• aware of information that indicates the financial statements were incorrect,
    • how the finding was addressed, and the results of the finding).

    • • Communications, whether oral or written,
    • to the appropriate level of management regarding fraud or illegal acts that
    • come to the accountant's attention.
  6. Required Workpapers for a Review Engagement

    905.6 Workpaper documentation
    for review engagements is discussed in SSARS No. 19 (AR 90.25-.26). SSARS No. 19
    (AR 90.25) says the accountant should prepare documentation in sufficient
    detail to provide a clear understanding of the work performed. It does not,
    however, specify the form and content of the documentation but states that the
    following should be documented:
    a. Engagement letter.

    • b. The analytical procedures
    • performed, including:

    • • The expectations, where significant
    • expectations are not otherwise readily determinable from the documentation of
    • the work performed, and factors considered in the development of those
    • expectations.

    • • Results of the comparison of the
    • expectations to the recorded amounts or ratios developed from recorded amounts.

    • • Management's responses to inquiries about
    • fluctuations or relationships that are inconsistent with other relevant
    • information or that differ from expectations.

    • c. Any additional procedures performed in
    • response to the significant unexpected differences arising from analytical
    • procedures and the results of such additional procedures.

    • d. The significant matters covered in the
    • accountant's inquiry procedures and the responses to those inquiries.

    • e. Any findings or issues that, in the
    • accountant's judgment, are significant.

    • f. Significant unusual matters that the
    • accountant considered during the performance of the review procedures,
    • including their disposition.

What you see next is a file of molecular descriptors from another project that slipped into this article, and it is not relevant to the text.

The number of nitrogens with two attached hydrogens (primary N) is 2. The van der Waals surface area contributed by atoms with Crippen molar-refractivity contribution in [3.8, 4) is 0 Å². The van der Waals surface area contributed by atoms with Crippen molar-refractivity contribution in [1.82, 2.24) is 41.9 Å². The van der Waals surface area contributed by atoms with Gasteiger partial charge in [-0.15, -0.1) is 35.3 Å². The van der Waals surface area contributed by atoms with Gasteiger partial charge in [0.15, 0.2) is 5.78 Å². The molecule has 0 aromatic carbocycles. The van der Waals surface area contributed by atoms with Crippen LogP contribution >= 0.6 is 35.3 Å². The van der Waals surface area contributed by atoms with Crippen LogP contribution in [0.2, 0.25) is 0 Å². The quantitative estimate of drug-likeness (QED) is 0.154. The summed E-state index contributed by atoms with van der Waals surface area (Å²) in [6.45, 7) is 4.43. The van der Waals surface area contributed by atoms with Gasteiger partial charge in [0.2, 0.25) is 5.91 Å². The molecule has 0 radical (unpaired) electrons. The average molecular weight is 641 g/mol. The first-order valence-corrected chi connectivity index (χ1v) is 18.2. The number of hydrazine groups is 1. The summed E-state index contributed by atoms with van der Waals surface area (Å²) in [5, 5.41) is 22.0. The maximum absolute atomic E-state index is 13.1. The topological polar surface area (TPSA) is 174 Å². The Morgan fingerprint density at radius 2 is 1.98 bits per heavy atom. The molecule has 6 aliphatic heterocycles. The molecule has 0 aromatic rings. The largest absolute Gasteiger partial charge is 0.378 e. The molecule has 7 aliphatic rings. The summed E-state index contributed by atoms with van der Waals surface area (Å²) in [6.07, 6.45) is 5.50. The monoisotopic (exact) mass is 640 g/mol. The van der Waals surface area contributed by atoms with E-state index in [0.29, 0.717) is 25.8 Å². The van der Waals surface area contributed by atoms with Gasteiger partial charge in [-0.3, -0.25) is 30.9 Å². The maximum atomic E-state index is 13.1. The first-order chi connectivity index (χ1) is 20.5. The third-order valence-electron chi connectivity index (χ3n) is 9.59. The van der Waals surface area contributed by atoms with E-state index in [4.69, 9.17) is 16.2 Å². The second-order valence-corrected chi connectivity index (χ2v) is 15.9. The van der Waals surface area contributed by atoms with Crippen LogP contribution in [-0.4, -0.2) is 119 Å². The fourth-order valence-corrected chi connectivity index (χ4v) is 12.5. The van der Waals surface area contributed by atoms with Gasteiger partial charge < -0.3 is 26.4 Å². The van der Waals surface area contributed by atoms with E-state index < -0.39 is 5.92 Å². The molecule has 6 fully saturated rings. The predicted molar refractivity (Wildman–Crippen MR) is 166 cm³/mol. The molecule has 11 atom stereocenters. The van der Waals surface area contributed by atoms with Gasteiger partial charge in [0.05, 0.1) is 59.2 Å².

• g. Communications, whether oral or written,
    • to the appropriate level of management regarding fraud or illegal acts that
    • come to the accountant's attention.

    h. The representation letter.
  7. Filing Instructions

    905.7 Each firm that
    performs compilation and review services should ensure that the completed
    workpapers are assembled and retained in accordance with the firm's standard
    • Section 207 of PPC's
    • Guide to Compilation and Review Engagements discusses workpaper retention
    • and contains some suggested firm policies that can be adapted to any size firm.
  8. Subsequent Discovery of Facts Existing at
    Date of Report

    905.8 An accountant will
    sometimes discover information about a client after issuing a review or
    compilation report on the financial statements of the entity. SSARS No. 19 (AR
    80.47-.52 and AR 90.54-.59) addresses the actions that should be taken if
    important facts are discovered after a compilation or review report has been
    issued. The following is a summary:
    • a. If the information that the accountant
    • becomes aware of is of such a nature and from such a source that the CPA would
    • have investigated it had it come to his attention during the engagement, the
    • accountant should investigate it as soon after it comes to his attention as is
    • practical. In a compilation engagement, that investigation consists of
    • obtaining additional or revised information. In a review engagement, that
    • investigation consists of performing the additional procedures deemed necessary
    • to achieve limited assurance that there are no material modifications that
    • should be made to the financial statements to be in conformity with generally
    • accepted accounting principles.

    • b. If, after investigation, the CPA
    • determines that (1) his report or the financial statements would have been
    • affected if the information had been known to him at the date of the report and
    • (2) the accountant believes there are persons currently relying on, or likely
    • to rely on, the financial statements who would attach importance to the
    • information, the accountant should advise his client to make appropriate
    • disclosure of the newly discovered facts and their impact on the financial
    • statements to persons who are relying on the financial statements and the
    • related accountant's report.

    • c. The method of disclosure by